Iftekaar Siddiqui In ‘The Railway Men’ Is Based On Real-Life Station Master, Ghulam Dastagir


The true test of a man’s character is not in the accolades that he has won but in the calamities that he has endured. In Netflix’s The Railway Men, Iftekaar Siddiqui (played by K.K. Menon) is one such character who fought against all odds, not because he wanted to become a hero but because he wanted to do what was necessary. In fiction, we do have plenty of examples like that. But what’s really remarkable in this case is the fact that Iftekaar’s character is inspired by a real-life unsung hero, Ghulam Dastagir, who was a deputy stationmaster at Bhopal Junction during the tragic man-made disaster. But what really made Ghulam Dastagir stand out?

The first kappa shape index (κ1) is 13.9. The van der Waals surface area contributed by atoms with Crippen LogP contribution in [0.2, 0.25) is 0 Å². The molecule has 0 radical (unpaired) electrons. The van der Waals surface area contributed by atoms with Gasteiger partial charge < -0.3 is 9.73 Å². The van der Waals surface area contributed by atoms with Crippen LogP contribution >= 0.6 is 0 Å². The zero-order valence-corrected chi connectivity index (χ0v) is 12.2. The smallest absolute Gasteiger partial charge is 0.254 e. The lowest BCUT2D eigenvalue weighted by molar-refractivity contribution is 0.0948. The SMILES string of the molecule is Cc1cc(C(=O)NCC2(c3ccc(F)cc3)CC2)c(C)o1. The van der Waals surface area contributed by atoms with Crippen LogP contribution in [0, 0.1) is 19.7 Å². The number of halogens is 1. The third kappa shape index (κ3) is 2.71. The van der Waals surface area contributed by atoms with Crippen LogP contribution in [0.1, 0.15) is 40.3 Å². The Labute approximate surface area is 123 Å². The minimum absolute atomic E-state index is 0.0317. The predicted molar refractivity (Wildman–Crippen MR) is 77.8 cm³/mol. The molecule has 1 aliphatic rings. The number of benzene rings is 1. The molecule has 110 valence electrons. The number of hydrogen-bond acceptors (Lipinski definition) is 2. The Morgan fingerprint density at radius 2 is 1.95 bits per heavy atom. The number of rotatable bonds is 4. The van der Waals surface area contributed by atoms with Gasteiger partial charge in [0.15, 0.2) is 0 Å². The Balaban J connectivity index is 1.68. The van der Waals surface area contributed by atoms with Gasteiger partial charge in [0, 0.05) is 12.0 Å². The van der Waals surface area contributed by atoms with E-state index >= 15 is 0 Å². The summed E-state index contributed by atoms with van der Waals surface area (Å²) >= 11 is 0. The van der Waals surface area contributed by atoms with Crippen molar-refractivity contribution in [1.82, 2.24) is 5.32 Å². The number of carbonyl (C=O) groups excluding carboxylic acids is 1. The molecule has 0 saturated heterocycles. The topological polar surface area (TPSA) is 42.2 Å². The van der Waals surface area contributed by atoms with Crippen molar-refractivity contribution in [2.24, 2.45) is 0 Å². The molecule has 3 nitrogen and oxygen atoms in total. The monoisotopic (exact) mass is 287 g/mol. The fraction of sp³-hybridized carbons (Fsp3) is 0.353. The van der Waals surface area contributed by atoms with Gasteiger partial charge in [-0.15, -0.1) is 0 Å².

In the face of a calamity, our first instinct is to run away to save our own lives or save our family from the impending doom. Very few of us think about a third person because we want to secure ourselves before doing “the humanitarian service.” Perhaps it was the selfless act of Mr. Dastagir that made him different from the other employees present at the Bhopal Station on the day Union Carbide brought about misery on the entire city due to their negligence.